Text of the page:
Ludolf Camphausen

Camphausen, Ludolf

 

Born Jan. 10, 1803, in Hünshoven; died Dec. 3, 1890, in Cologne. German political figure, bourgeois liberal, and banker. One of the leaders of the big bourgeoisie in the Rhineland.

Camphausen became a deputy of the Rhineland provincial Landtag in 1843 and of the United Landtag in 1847. From Mar. 29, 1848, to June 20, 1848, during the Revolution of 1848–49, he was prime minister of Prussia. Camphausen’s government was sympathetic to reactionary monarchist circles, clothing “counterrevolution in its bourgeois liberal attire” (K. Marx and F. Engels, Soch, 2nd ed., vol. 5, p. 99). Camphausen was a representative of Prussia in the provisional central German government in Frankfurt am Main from June 1848 to April 1849. He became a member of the Prussian House of Lords in 1850.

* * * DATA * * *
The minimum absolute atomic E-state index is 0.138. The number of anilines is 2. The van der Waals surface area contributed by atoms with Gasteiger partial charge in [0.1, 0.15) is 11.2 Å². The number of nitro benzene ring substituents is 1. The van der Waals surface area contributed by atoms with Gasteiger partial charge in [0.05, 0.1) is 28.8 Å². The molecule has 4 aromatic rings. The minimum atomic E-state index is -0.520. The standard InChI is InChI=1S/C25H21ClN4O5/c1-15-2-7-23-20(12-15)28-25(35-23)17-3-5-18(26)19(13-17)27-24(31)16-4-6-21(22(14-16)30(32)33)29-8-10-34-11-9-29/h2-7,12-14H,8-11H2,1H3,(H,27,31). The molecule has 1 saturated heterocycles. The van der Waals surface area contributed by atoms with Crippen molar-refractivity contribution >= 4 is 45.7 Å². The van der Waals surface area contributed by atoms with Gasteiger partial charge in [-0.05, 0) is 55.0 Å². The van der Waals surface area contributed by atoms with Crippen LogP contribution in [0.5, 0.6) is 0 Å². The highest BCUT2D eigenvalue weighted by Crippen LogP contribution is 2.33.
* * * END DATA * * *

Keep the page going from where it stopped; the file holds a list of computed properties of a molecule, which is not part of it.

REFERENCES

Marx, K., and F. Engels. Soch, 2nd ed., vols. 6–7. (See Index of Names.)
Schwann, M. Ludolf Camphausen als Wirtschaftspolitiker, vols. 1–3.Berlin, 1915.
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Characterizing the friendship between Peter Heinrich Merkens and Ludolf Camphausen as a model of the new Protestant-Catholic "coexistence" certainly does not serve the author well, since both were Protestant (122).
Central to his account are a number of particularly well-known and outspoken entrepreneurs, most notably David Hansemann, Ludolf Camphausen, and Gustav Mevissen.